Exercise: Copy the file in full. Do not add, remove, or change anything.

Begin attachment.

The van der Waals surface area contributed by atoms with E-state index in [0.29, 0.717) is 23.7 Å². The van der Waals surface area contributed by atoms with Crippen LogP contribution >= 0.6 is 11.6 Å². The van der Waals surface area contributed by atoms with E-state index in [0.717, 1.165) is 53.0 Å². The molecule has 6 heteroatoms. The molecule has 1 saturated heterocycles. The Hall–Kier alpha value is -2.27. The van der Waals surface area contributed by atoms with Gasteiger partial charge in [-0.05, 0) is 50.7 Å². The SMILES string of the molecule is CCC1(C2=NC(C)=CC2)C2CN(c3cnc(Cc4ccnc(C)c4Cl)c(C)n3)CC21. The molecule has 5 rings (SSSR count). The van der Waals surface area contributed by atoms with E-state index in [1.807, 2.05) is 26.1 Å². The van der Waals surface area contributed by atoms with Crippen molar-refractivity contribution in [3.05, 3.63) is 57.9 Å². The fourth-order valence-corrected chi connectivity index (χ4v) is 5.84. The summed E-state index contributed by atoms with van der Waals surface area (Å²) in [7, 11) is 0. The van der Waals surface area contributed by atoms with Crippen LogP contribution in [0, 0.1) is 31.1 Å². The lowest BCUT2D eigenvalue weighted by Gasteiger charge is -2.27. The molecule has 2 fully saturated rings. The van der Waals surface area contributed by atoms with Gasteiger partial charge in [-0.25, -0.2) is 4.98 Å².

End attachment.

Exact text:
The van der Waals surface area contributed by atoms with E-state index in [0.29, 0.717) is 23.7 Å². The van der Waals surface area contributed by atoms with Crippen LogP contribution >= 0.6 is 11.6 Å². The van der Waals surface area contributed by atoms with E-state index in [0.717, 1.165) is 53.0 Å². The molecule has 6 heteroatoms. The molecule has 1 saturated heterocycles. The Hall–Kier alpha value is -2.27. The van der Waals surface area contributed by atoms with Gasteiger partial charge in [-0.05, 0) is 50.7 Å². The SMILES string of the molecule is CCC1(C2=NC(C)=CC2)C2CN(c3cnc(Cc4ccnc(C)c4Cl)c(C)n3)CC21. The molecule has 5 rings (SSSR count). The van der Waals surface area contributed by atoms with E-state index in [1.807, 2.05) is 26.1 Å². The van der Waals surface area contributed by atoms with Crippen molar-refractivity contribution in [3.05, 3.63) is 57.9 Å². The fourth-order valence-corrected chi connectivity index (χ4v) is 5.84. The summed E-state index contributed by atoms with van der Waals surface area (Å²) in [7, 11) is 0. The van der Waals surface area contributed by atoms with Crippen LogP contribution in [0, 0.1) is 31.1 Å². The lowest BCUT2D eigenvalue weighted by Gasteiger charge is -2.27. The molecule has 2 fully saturated rings. The van der Waals surface area contributed by atoms with Gasteiger partial charge in [-0.25, -0.2) is 4.98 Å².